A: A microphone! Letís say your highly creative video with razor sharp focus is just about perfect, but the sound quality is so poor it ruins the whole project. What a disappointment! So donít rely on the in-camera mic because thatís really just for audio reference. Unfortunately, it picks up camera noise, hand movement, your own breathing and lots of background noise as well. My best advice is to use a wireless clip-on lavaliere microphone, and my second choice would be a shotgun microphone.

Q: Now that weíre talking about sound, what are some suggestions about location audio?
A: Alex emphasizes that itís really important to assess the background noise in the area where youíre shooting. If you hear ocean waves crashing, traffic, an air conditioner buzzing, music playing, planes flying overhead, fountain water gurgling, you need to be aware of that and work with it. For example. the idea of ocean waves in the background may sound relaxing or romantic, but in the video there will be a definite audible ďcrashĒ of each wave and that may prove to have a negative effect.

Q: How many batteries should I have on hand?
A: Alex suggests a minimum of 4 batteries because video uses them up like crazy!

Q: Which CF card should I buy for video?
A: You must use a UMDA rated card only! This is not optional. Alex prefers the have along four Lexar 16Gb 300x cards. Hereís the deal: @1080/24fps 1Gb = 3minutes and 4Gb = 12 minutes. Alex also suggests using a firewire card reader.

Q: Can I use the same tripod I use for my still photography?
A: So long as itís got a good quality fluid head and not a friction head. You also need to make it a habit to level your head and check the level several times throughout the shoot. A bubble level that lights up in low light conditions can be really handy.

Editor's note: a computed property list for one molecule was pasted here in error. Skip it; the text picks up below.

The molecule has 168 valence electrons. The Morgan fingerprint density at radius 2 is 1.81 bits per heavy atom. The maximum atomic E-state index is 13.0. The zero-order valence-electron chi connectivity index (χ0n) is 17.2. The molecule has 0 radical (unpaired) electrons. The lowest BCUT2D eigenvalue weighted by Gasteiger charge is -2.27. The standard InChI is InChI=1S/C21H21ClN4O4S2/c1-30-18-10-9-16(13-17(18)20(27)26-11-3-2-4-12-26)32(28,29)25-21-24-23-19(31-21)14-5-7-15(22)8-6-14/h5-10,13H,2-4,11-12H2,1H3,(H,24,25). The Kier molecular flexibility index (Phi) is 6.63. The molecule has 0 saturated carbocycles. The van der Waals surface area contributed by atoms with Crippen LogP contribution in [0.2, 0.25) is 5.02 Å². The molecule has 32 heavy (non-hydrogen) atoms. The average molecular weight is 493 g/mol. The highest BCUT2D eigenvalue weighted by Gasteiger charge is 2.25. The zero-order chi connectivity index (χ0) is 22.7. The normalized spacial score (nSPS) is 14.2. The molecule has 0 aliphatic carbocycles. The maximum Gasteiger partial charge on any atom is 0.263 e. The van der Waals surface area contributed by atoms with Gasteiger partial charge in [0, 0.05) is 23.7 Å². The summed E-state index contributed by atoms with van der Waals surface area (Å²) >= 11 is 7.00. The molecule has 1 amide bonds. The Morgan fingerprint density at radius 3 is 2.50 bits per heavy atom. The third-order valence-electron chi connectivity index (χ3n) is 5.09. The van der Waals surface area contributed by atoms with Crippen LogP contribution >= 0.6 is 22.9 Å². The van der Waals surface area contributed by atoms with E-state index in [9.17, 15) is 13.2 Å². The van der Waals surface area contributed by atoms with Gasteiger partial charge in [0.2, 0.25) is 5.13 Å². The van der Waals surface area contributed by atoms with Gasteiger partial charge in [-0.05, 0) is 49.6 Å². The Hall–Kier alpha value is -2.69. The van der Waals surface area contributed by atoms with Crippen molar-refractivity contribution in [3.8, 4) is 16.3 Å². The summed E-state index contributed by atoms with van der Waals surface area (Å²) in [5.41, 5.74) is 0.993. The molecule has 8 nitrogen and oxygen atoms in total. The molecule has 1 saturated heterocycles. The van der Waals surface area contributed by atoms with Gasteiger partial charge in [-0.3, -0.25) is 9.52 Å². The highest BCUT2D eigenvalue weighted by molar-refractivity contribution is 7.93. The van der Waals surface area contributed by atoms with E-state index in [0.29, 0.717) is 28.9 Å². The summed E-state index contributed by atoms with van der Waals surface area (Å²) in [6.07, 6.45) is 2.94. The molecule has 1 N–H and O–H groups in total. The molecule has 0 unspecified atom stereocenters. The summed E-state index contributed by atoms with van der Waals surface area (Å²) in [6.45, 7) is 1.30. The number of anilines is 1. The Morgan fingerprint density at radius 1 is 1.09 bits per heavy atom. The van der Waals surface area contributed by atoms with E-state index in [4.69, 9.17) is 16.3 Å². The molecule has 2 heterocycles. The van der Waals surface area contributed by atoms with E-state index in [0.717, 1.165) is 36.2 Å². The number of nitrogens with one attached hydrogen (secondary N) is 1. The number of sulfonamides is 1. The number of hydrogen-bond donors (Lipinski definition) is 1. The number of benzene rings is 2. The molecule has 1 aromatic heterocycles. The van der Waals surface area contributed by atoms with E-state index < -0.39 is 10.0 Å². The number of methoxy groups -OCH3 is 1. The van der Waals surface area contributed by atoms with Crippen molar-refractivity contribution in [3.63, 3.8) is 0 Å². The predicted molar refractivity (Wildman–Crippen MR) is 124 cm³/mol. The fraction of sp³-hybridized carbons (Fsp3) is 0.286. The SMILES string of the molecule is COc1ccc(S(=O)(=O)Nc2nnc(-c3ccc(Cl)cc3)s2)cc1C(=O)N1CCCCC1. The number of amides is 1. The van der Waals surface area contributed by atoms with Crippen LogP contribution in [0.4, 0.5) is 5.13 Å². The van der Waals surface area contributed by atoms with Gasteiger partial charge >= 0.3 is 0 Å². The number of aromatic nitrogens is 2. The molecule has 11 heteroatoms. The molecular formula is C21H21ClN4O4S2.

Q: Iím interested in time lapse video. Any advice?
A: Alex uses Quicktime Pro for about $30 and says itís well worth it. Shoot in aperture priority mode. He also suggest you visit
timescapes.org for more information.

Q: What general advice do you have for a documentary type video where Iíll combine stills, video, and an interview the subject?
A: Alex suggests using a storytelling style. Start with a plan and create a storyboard as a guideline. Consult with the subject in regard to clothing, location, and also prep them on the interview questions. The interview questions laced throughout the video will add an interesting storytelling element. Give great thought to the background music youíll select for the non-talking areas of the video. Select your backgrounds carefully. Get shots that go well together and will provide a good flow to the documentary. This type of video is especially wonderful for, but not limited to, weddings and high school seniors.

Q: What software do you suggest for post-production?
A: Apple Final Cut Pro is great, but itís for Mac only. Adobe Premier Pro is compatible with a Mac or PC. Another less expensive suggestion for Mac users is Final Cut Pro Express Ė great for starting out. Anything less than this will have little or no functionality and you will be disappointed with the limitations.

Alex is a Canon ďExplorer of LightĒ photographer and the cinematographer for Saturday Night Live who created the title sequence (shot with the Canon 5D Mark II). Alex also shoots all the parodies, as well as all the other pre-recorded video productions, which he tells us are most often shot with the Canon 7D.You can learn more about Alex by visiting his website.